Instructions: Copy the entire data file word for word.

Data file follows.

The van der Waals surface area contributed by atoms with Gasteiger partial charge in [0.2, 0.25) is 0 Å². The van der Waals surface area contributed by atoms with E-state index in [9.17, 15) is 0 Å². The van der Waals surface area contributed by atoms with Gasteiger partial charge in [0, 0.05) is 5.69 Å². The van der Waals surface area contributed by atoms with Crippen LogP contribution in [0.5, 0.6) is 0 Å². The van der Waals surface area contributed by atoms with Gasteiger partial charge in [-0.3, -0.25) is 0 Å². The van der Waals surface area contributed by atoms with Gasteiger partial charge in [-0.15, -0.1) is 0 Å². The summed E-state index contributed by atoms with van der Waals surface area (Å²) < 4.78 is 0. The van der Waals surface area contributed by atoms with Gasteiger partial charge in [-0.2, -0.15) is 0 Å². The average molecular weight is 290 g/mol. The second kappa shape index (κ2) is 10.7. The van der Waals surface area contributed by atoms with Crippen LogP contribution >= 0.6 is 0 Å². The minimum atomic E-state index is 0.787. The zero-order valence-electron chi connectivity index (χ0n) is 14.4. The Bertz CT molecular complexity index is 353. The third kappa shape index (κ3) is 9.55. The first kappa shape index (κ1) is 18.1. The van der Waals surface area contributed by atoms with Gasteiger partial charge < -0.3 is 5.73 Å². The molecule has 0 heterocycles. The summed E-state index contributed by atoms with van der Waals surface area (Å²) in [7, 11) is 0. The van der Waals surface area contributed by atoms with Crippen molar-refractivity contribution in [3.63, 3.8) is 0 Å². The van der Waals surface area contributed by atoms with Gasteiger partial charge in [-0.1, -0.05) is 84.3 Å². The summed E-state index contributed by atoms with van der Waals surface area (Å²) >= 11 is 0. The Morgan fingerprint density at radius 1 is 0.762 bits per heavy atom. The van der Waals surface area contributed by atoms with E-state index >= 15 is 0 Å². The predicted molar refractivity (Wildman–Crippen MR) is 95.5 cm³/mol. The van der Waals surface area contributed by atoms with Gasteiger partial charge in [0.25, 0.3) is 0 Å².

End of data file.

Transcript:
The van der Waals surface area contributed by atoms with Gasteiger partial charge in [0.2, 0.25) is 0 Å². The van der Waals surface area contributed by atoms with E-state index in [9.17, 15) is 0 Å². The van der Waals surface area contributed by atoms with Gasteiger partial charge in [0, 0.05) is 5.69 Å². The van der Waals surface area contributed by atoms with Crippen LogP contribution in [0.5, 0.6) is 0 Å². The van der Waals surface area contributed by atoms with Gasteiger partial charge in [-0.3, -0.25) is 0 Å². The van der Waals surface area contributed by atoms with Gasteiger partial charge in [-0.15, -0.1) is 0 Å². The summed E-state index contributed by atoms with van der Waals surface area (Å²) < 4.78 is 0. The van der Waals surface area contributed by atoms with Gasteiger partial charge in [-0.2, -0.15) is 0 Å². The average molecular weight is 290 g/mol. The second kappa shape index (κ2) is 10.7. The van der Waals surface area contributed by atoms with Crippen LogP contribution >= 0.6 is 0 Å². The minimum atomic E-state index is 0.787. The zero-order valence-electron chi connectivity index (χ0n) is 14.4. The Bertz CT molecular complexity index is 353. The third kappa shape index (κ3) is 9.55. The first kappa shape index (κ1) is 18.1. The van der Waals surface area contributed by atoms with Gasteiger partial charge < -0.3 is 5.73 Å². The molecule has 0 heterocycles. The summed E-state index contributed by atoms with van der Waals surface area (Å²) in [7, 11) is 0. The van der Waals surface area contributed by atoms with Crippen molar-refractivity contribution in [3.63, 3.8) is 0 Å². The van der Waals surface area contributed by atoms with Gasteiger partial charge in [-0.1, -0.05) is 84.3 Å². The summed E-state index contributed by atoms with van der Waals surface area (Å²) >= 11 is 0. The Morgan fingerprint density at radius 1 is 0.762 bits per heavy atom. The van der Waals surface area contributed by atoms with E-state index >= 15 is 0 Å². The predicted molar refractivity (Wildman–Crippen MR) is 95.5 cm³/mol. The van der Waals surface area contributed by atoms with Gasteiger partial charge in [0.25, 0.3) is 0 Å².